Gay veteran who wears high heels elected mayor in Texas
A gay man who wears heels has been elected mayor in Texas – by a landslide.
Bruno “Ralphy” Lozano, 35, won 62 percent of the vote to become mayor of Del Rio, a city on the border with Mexico.
The first-time candidate, who has served as a security forces patrolman in the US military, defeated four-year incumbent Robert Garza.
In doing so, Lozano became Del Rio’s first ever openly gay elected official – not to mention the youngest person to be mayor in the city of 40,000 people.
And he triumphed in the election after choosing to march in high heels during last year’s veterans parade.
Lozano told Into that he had prepared himself for the “worst-case scenario” – but the response surprised and delighted him.
Instead of hatred and ignorance, the veteran had women and teenage girls come up to him with hugs and gratitude for his bravery in standing proudly in his truth.
He has however been the subject of prejudice during the campaign.
A meme of the new mayor reportedly surfaced on Facebook, showing the politician wearing heels and a tutu and accompanied by a hateful message calling him a “faggot” with AIDS, he said.
Attacks haven’t persuaded to Lozano to abandon his hopeful perspective, though.
He simply moves on, as he did in the military when he was ordered to be a part of enforcing Don’t Ask Don’t Tell, a policy introduced under Bill Clinton’s presidency which created a compromise after Clinton failed to persuade military leaders to drop a ban on openly LGB people, but which led to the dismissal of around 14,000 servicepeople.
The policy was in force until President Barack Obama repealed the act in 2010. The repeal came into force in 2011.
Lozano was given the job of telling gay servicepeople that they were discharged.
It was a “heartbreaking” task, he said, and one which left him disenchanted.
“I am not ashamed of who I am, so I chose not to reenlist,” he said.
“I kept going. I moved on with my life.”
Speaking during his campaign, he said it was crucial for him to be visibly proud of his sexuality, to blaze a path for others.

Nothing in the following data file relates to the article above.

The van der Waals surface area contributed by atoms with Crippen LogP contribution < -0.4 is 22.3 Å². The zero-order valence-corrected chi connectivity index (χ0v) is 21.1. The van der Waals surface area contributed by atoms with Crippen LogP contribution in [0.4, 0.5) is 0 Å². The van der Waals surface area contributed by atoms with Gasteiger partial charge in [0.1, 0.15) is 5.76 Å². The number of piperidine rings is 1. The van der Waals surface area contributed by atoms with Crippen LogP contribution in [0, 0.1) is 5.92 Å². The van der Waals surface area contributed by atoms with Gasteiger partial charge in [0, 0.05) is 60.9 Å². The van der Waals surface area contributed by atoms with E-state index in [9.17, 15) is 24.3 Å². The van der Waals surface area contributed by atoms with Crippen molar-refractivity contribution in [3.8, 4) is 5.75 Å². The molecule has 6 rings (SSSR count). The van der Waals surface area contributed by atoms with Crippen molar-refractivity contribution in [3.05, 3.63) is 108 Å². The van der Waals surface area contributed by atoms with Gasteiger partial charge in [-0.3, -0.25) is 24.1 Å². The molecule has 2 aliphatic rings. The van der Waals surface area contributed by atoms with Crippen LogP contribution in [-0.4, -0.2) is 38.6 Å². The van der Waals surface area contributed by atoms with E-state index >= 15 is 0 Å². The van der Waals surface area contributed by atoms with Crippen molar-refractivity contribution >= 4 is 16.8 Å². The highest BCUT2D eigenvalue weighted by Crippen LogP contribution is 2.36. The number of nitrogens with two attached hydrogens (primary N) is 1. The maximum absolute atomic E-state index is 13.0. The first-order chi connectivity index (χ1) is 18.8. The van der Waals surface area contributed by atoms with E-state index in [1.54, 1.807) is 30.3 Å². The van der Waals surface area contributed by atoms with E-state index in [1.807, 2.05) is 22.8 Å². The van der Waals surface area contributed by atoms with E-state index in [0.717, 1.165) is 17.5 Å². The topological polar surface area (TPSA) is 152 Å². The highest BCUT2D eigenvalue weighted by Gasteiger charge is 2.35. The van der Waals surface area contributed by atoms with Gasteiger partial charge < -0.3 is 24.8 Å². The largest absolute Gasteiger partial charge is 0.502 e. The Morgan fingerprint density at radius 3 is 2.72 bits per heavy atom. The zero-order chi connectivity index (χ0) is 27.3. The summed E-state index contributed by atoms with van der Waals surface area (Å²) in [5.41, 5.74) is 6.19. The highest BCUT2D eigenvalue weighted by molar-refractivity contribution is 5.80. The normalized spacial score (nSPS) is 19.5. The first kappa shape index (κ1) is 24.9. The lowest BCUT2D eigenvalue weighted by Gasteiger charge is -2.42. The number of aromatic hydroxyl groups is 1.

“Stonewall happened because drag queens and a minority group stood up to animosity, and I had to go back in the closet because of that same hatred,” he said.
“I know what that was like, and it translates to today’s campaign.
“I’m not going to bow down. I am who I am. Accept me or not.”
It seems that Del Rio has chosen to accept him.
He largely defined himself during the election through his opposition to the policies and rhetoric of President Donald Trump, who has characterised border towns as hotbeds of crime and violence while spewing his anti-immigrant sentiment.
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“We don’t have this war zone going on,” said Lozano. “It’s beautiful down here.”
He said he wanted to unify the city, adding that the campaign had strengthened his belief that this was possible. “I’ve gained a huge following ever since I put my name in the hat,” he said.
“The Baby Boomers have been running the government over the last 20 to 30 years. Del Rio needs investment and infrastructure, flood prevention, and then they also need economic growth.”
“In the ‘90s and 2000s, [LGBT people] started moving away to safe zones in cities like Lakeview in Chicago, Chelsea in New York, or the Castro in San Francisco,” continued Lozano.
“But now we’ve started to go back to our communities and be part of it. I think it’s such an amazing opportunity to show that we are equal.”